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Two studies explore the Tudors, Scotland’s crown and a nonchalant union

by Giles Tremlett

The Observer

The unhurried fashion in which James VI of Scotland ambled south toward London to claim his crown in 1603, stopping off to hunt along the way and arriving six weeks after Elizabeth I died, suggests there was nothing terribly dramatic about the event. The man who would be James I of England, the first Stuart monarch, was in no big rush.

TUDOR: The Family Story, by Leanda de Lisle. Chatto & Windus, 2013, 560 pp., £20 (hardcover)
CROWN OF THISTLES: The Fatal Inheritance of Mary Queen of Scots, by Linda Porter. Macmillan, 2013, 424 pp., £20 (hardcover)

Yet this was the end of the Tudor dynasty, one of English society’s longest-held historical obsessions. And it was the seed of the union between Scotland and England — the creation of a political Great Britain that will survive, well, at least until next year’s referendum on Scottish independence.

The Tudor period between 1485 and 1603 brought cultural, religious and political revolution. But the English fixation with the era has as much, if not more, to do with the vibrant individual stories it presents as with the family’s debatable self-image as a dynasty. Exuberant Henry VIII with his six wives, “Bloody” Mary and Elizabeth I all provide compelling narratives. Even dark, grim Henry VII has come back into the limelight. Many supporting players also boast dramatic stories be they power-brokers like Cromwell and Wolsey or bold but unfortunate women such as Catherine of Aragon, Anne Boleyn and Mary Queen of Scots. We should not be surprised that the Tudors provide us with such great fictional television fodder and fine historical biographies while inspiring novelists like Hilary Mantel — not to mention giving us shelves full of romantic mush. We cannot get enough of them.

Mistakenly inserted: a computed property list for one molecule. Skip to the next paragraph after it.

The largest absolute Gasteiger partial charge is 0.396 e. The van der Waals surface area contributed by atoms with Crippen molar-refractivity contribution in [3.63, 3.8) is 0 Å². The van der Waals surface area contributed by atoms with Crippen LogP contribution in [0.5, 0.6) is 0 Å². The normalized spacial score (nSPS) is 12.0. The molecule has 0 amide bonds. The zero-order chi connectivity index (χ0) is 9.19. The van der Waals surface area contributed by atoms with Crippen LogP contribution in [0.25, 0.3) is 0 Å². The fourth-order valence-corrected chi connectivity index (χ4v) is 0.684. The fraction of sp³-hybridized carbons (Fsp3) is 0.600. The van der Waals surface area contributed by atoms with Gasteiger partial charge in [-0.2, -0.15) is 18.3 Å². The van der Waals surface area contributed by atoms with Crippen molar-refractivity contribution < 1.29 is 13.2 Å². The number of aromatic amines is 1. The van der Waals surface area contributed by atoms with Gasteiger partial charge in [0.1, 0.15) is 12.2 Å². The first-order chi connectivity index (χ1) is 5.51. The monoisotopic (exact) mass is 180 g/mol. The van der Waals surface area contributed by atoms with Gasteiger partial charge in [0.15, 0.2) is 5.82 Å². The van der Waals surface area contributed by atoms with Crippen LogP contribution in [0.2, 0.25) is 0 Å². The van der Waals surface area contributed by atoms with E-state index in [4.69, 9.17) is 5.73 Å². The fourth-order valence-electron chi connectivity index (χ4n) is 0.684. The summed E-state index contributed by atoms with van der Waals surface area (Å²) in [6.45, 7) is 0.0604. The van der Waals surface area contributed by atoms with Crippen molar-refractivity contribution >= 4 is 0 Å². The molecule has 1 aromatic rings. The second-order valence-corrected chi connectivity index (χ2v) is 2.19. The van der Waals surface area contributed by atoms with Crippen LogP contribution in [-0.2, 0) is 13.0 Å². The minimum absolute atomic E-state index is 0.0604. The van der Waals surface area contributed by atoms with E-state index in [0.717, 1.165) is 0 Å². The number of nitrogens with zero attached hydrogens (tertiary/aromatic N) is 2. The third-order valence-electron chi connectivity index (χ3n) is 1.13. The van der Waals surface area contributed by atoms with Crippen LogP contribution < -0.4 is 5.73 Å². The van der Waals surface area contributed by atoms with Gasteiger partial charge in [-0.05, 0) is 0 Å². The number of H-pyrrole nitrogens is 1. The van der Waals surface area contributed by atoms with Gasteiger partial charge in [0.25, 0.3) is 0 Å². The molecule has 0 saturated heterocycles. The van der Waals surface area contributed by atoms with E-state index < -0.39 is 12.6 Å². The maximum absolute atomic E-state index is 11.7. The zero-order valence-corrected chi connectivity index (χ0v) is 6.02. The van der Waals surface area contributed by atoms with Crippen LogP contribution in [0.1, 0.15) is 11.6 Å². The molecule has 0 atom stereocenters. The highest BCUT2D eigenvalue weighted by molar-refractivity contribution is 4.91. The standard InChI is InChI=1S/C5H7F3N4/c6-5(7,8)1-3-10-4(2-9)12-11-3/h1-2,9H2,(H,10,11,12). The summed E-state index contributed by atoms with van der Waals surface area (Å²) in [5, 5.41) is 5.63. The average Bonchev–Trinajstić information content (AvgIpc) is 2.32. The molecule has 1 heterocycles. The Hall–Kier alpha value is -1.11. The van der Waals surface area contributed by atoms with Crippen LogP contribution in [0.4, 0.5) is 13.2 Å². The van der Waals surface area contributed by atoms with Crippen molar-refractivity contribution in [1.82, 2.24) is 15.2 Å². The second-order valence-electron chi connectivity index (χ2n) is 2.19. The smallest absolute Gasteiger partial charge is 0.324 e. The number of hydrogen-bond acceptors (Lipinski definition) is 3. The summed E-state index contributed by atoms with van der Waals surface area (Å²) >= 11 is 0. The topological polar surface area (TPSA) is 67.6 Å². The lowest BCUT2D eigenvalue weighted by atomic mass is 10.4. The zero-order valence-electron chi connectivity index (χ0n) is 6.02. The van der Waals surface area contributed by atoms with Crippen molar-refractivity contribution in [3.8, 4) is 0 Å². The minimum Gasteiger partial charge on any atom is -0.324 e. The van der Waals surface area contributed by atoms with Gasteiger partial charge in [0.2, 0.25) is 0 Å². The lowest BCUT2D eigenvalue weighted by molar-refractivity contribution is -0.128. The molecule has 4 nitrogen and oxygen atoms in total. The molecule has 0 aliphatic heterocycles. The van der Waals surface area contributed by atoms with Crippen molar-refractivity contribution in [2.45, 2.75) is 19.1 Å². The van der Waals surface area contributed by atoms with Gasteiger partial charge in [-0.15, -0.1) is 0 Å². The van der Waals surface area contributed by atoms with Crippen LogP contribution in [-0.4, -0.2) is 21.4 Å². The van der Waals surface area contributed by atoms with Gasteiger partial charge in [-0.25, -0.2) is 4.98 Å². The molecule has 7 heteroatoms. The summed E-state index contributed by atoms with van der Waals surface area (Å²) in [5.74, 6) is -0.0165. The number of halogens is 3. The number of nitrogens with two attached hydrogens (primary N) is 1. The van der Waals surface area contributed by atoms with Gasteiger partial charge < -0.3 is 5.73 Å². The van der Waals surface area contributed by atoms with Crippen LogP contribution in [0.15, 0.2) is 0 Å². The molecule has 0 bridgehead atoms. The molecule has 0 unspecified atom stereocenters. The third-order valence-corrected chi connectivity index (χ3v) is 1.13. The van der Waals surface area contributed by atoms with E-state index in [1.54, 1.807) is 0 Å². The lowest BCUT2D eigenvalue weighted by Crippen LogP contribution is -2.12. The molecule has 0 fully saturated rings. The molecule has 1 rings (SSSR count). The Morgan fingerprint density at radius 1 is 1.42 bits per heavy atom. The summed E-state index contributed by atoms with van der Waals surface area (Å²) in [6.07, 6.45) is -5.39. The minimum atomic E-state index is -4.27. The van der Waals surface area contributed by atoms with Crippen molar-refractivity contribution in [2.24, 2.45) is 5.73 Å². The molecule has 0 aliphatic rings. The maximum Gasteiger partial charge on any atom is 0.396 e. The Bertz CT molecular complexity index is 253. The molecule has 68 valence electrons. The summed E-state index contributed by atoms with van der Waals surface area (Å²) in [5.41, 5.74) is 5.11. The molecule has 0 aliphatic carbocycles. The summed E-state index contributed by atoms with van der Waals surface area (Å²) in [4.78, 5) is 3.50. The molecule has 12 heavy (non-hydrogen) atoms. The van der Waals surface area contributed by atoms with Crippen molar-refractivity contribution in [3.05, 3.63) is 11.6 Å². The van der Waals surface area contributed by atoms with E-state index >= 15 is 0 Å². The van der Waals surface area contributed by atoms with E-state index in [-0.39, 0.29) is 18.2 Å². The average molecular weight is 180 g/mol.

Two bold new histories widen the focus, adding context and meaning. In “Tudor: The Family Story,” Leanda de Lisle explains both where the Tudors came from and where they got to; in “Crown of Thistles,” Linda Porter tells the back stories of England and Scotland as they head toward a union that we often assume was inevitable.

There was nothing inevitable, however, about James I of England. Porter’s magnificent account of Scotland’s feuding factions makes that clear — even if the battles were more to control monarchs than to replace them. In Porter’s account, indeed, one of the rare unifying forces was England itself. Faced with a chance to bloody the old enemy, Scotland would (more or less) pull together. French money, meanwhile, encouraged it to maintain the “Auld Alliance” against England.

The great Scottish tragedy is that its army kept on losing. From Flodden Field to the “Black Saturday” at Pinkie, the darkest moments of Scottish history are on the battlefield against the English foe. When little James V was crowned shortly after Flodden, it became known as the Mourning Coronation, such was the death toll. Porter analyzes these battles wonderfully and does not spare us the brutality of the ensuing routs. English victories, however, did not bring union by force. English monarchs were too stretched or too wary to press home their advantage.